The musician/neuroscientist Dan Levitin is well known for his book This is Your Brain on Music.
In AP Psych I currently have my students reading a chapter in Dan Levitin’s book – The World in Six Songs. I chose the chapter on love songs, of course, which will probably be most memorable. The topic makes for great discussion in class about the merits of evolutionary psych and covers most of the concepts in the Myers AP text. Here is the Levitin’s TED talk, that summarizes his new book with musical/dance examples:
In a recent study published in Neuroscience (April 2013), researchers collaborated with McGill’s Dan Levitin to explore the effects of classical music on the brain:
The preferential activation of motor-planning centers in response to music, compared with pseudo-music, suggests that our brains respond naturally to musical stimulation by foreshadowing movements that typically accompany music listening: clapping, dancing, marching, singing or head-bobbing. The apparently similar activation patterns among normal individuals make it more likely our movements will be socially coordinated.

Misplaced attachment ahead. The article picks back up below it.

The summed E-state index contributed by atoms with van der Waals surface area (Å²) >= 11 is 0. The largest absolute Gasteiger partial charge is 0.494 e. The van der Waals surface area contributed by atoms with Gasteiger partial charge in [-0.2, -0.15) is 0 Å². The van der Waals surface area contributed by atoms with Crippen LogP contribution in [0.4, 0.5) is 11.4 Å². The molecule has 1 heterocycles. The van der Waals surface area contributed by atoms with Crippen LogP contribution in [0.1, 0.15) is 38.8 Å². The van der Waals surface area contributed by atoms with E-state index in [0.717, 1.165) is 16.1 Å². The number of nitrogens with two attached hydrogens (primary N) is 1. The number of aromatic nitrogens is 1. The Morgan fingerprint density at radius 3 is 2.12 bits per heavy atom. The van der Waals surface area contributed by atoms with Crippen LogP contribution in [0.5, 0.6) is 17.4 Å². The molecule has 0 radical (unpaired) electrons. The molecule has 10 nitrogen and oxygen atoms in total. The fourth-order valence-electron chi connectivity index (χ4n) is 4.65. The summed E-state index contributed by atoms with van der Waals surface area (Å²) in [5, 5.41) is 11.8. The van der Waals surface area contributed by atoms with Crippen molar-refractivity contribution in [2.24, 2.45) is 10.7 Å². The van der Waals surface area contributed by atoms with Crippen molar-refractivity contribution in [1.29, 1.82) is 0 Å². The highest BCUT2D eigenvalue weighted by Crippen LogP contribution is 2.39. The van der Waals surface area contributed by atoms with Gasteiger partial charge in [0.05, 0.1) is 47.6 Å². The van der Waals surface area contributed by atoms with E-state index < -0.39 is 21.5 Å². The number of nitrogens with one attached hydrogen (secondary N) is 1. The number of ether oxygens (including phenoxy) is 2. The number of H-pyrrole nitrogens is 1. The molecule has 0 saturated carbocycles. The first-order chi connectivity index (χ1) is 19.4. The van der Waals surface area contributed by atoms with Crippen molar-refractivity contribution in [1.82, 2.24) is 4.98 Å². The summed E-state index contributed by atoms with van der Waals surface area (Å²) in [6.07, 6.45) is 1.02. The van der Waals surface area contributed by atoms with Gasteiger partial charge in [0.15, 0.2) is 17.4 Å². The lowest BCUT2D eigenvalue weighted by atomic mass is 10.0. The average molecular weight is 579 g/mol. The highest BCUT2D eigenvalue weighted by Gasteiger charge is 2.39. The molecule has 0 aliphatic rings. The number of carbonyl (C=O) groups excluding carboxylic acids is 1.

I never thought I would discover one of England’s greatest baroque composers – William Boyce – in a neuroscience article. His symphony #1 seems to be a popular choice among high school music teachers. I’m currently typing this with my two week-old boy, Alasdair, wrapped up lying in my arms. Every time I start playing it he stops fidgeting and pays attention. Then it becomes too much for him, and he begins to fall asleep.
Here is another TED talk by Ardon Shorr (a much better presenter), who explains why we perceive classical music as boring. This would be great for the memory unit in Psych – he argues that classical music is a learning experience: too much information and complexity at once overwhelms us, and we turn to the simple pop tunes. Unlocking classical music requires an appreciation of its structure, of the recurring themes and variations. Shorr uses some great examples – barbershop quartet, Schubert waltz, Bob Marley, etc.